The other day, I made a posting about custom software development. With the continuation of high project failures in the laboratory informatics industry, one might wonder if one of the factors is lack of control over our projects. Thus, some might ask this question: Should COTS (Commercial Off-The-Shelf) projects be treated like custom software development projects?
Let me start with this: for years, our industry has argued that, since a system is a LIMS/SDMS/ELN that it’s not software. Well, actually, it IS software. It’s not a moose or a pancake or an automobile, and I’m 100% certain of that.
Then, we argue that, since it’s a COTS and we’re just “configuring” it, that it’s a “black box” and we don’t need documentation. I’d say that’s partly true but highly misleading. So, I should explain about the “black box.” In software development, if you are using something that you can’t “see into” and that you are assured works a certain way, you are working with a “black box.” Thus, when you buy software and just use it, you aren’t able to look at the programming behind it. And, if it’s been properly tested, you shouldn’t NEED to look at the code behind it.
I would argue that purchased software really is a black box. When we buy it, regardless what it is, we shouldn’t have to worry about the programming behind it when we are trying to implement it into the laboratory. That’s just good old software development, nothing special because it’s a COTS system.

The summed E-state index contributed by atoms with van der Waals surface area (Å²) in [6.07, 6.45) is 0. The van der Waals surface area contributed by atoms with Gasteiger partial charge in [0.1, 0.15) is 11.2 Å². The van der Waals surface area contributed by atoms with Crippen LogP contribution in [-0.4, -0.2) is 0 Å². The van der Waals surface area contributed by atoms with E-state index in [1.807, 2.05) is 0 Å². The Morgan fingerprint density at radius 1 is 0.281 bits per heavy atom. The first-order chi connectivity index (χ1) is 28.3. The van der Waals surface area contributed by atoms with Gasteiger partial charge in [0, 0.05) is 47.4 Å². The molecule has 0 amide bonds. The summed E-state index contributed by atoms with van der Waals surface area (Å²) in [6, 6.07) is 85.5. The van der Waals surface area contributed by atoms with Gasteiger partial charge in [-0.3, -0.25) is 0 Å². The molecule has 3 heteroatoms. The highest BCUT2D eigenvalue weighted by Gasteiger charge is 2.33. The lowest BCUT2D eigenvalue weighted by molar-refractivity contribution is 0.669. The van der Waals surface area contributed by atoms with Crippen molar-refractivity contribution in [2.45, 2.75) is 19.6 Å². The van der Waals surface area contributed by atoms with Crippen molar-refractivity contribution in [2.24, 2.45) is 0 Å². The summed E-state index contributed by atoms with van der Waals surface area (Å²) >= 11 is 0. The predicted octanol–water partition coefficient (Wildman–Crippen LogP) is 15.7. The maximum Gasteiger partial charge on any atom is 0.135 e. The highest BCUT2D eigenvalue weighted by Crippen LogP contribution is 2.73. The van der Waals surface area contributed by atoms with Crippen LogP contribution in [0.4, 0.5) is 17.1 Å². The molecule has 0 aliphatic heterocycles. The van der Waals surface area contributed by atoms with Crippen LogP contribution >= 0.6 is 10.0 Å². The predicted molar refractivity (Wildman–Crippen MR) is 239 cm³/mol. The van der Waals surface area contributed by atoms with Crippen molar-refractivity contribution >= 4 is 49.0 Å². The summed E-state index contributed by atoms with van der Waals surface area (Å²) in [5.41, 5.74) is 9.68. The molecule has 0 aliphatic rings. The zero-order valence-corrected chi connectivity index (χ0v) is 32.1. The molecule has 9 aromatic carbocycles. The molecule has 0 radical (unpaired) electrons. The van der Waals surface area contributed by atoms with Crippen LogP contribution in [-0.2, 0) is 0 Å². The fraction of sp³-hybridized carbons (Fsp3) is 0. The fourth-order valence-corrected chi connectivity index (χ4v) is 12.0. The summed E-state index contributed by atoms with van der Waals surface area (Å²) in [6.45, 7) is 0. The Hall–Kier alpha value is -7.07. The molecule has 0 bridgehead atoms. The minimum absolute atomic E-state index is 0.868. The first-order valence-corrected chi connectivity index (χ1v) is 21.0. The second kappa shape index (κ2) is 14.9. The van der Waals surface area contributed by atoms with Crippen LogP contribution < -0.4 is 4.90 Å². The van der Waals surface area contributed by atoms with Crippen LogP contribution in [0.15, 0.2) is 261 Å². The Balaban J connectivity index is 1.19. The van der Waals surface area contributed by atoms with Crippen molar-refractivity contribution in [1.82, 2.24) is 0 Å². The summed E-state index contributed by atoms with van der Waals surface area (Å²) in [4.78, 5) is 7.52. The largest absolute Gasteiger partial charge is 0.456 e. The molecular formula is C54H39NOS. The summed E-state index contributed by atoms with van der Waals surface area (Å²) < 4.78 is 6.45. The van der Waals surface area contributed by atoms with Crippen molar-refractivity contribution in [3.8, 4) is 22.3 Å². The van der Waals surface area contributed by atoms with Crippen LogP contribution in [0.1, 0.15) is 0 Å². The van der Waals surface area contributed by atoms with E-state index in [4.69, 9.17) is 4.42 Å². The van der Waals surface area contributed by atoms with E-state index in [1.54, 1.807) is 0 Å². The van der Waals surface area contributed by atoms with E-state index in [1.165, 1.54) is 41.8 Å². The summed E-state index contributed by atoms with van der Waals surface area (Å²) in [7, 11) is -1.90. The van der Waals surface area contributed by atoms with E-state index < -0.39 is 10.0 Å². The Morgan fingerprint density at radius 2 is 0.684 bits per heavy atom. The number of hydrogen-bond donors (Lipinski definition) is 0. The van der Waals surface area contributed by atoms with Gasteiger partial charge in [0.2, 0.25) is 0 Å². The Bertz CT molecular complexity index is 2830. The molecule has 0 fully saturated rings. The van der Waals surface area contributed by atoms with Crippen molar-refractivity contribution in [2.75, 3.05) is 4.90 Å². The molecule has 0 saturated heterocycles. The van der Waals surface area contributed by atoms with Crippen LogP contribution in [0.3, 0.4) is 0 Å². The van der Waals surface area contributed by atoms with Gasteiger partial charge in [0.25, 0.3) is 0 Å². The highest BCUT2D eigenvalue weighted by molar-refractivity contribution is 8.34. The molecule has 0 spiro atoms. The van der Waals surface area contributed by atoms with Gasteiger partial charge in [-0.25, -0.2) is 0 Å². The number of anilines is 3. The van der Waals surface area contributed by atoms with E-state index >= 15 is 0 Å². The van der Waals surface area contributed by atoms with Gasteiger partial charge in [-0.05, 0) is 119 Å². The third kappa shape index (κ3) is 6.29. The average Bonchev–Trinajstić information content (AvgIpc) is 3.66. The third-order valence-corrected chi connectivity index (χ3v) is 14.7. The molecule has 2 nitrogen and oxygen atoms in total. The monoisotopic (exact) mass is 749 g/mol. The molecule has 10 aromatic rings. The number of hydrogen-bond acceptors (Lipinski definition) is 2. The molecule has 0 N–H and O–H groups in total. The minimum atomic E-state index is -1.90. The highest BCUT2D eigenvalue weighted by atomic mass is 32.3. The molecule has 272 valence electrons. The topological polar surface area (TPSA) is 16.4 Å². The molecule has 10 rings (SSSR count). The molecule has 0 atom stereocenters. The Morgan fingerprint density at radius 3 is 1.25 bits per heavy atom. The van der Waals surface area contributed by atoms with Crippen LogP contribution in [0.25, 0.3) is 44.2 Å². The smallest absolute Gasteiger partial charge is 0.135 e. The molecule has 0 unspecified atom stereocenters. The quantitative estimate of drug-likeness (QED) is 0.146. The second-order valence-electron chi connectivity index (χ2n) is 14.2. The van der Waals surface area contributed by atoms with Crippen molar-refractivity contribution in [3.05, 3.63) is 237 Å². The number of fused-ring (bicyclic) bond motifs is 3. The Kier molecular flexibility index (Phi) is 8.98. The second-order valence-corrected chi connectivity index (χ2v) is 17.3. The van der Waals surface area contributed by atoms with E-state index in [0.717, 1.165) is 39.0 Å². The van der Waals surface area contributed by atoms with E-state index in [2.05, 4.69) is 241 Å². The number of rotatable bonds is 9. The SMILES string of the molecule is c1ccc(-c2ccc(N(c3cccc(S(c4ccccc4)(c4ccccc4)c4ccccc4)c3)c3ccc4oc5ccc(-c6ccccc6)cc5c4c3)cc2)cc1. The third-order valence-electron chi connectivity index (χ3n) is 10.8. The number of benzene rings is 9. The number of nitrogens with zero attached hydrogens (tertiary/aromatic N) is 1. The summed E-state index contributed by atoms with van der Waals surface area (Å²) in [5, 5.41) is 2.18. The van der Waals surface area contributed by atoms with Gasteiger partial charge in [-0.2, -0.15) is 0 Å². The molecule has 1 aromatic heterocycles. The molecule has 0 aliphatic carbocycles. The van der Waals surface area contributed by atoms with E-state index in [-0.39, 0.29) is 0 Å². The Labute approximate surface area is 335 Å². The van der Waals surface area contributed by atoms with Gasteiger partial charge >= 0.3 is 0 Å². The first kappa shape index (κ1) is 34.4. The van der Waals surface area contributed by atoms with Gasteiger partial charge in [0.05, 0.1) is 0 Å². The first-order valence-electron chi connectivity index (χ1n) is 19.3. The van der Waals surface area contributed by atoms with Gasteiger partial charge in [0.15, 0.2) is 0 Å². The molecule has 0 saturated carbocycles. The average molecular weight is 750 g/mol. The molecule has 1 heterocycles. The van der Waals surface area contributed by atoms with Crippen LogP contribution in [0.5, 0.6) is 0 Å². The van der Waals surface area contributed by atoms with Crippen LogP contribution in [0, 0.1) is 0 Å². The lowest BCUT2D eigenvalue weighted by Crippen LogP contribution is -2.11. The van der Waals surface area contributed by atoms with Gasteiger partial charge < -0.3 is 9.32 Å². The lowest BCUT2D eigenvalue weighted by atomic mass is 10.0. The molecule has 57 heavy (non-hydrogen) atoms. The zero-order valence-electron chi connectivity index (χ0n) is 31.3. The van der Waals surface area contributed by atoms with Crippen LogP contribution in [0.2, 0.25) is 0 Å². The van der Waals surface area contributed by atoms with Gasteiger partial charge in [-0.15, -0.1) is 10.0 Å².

But I would argue that, once you start to write program code for the system to add on to it or modify its usage, that that does not fall in the “black box” category. Additionally, call it “configuration” or “scripting” or “tuna fish sandwich” but it’s still programming. When you write 1000 lines of code to add a feature to your COTS system, it requires documentation and testing just as any other 1000 lines of code would. And, in fact, I’d say that maybe it’s even a bit harder to test in the COTS system because there are so many buttons and features that could be activated elsewhere in the system to affect it.
Year-after-year, we hear about failed projects. And each year, someone brags about some new tool or product that will solve these problems, or they beat their chest about how much their own projects are better than everyone else’s. Yet, usually with no real proof – just a bunch of marketing spin. And, the following year, we continue to hear about the same failed projects.
In the years I’ve been in this business, I’ve continued to see the same problems. As a single voice in the industry, I can’t change the world, but I’ll continue to work for my own customers as well as to try to promote better practices. Industry leaders rebuff me on this, and there are days when I wonder if I can make a difference in the wider world, but if I can help even a single customer besides those I world with, directly, then I’ve made a difference – helped saved someone some money that they can use toward more features instead of wasting it on project failure.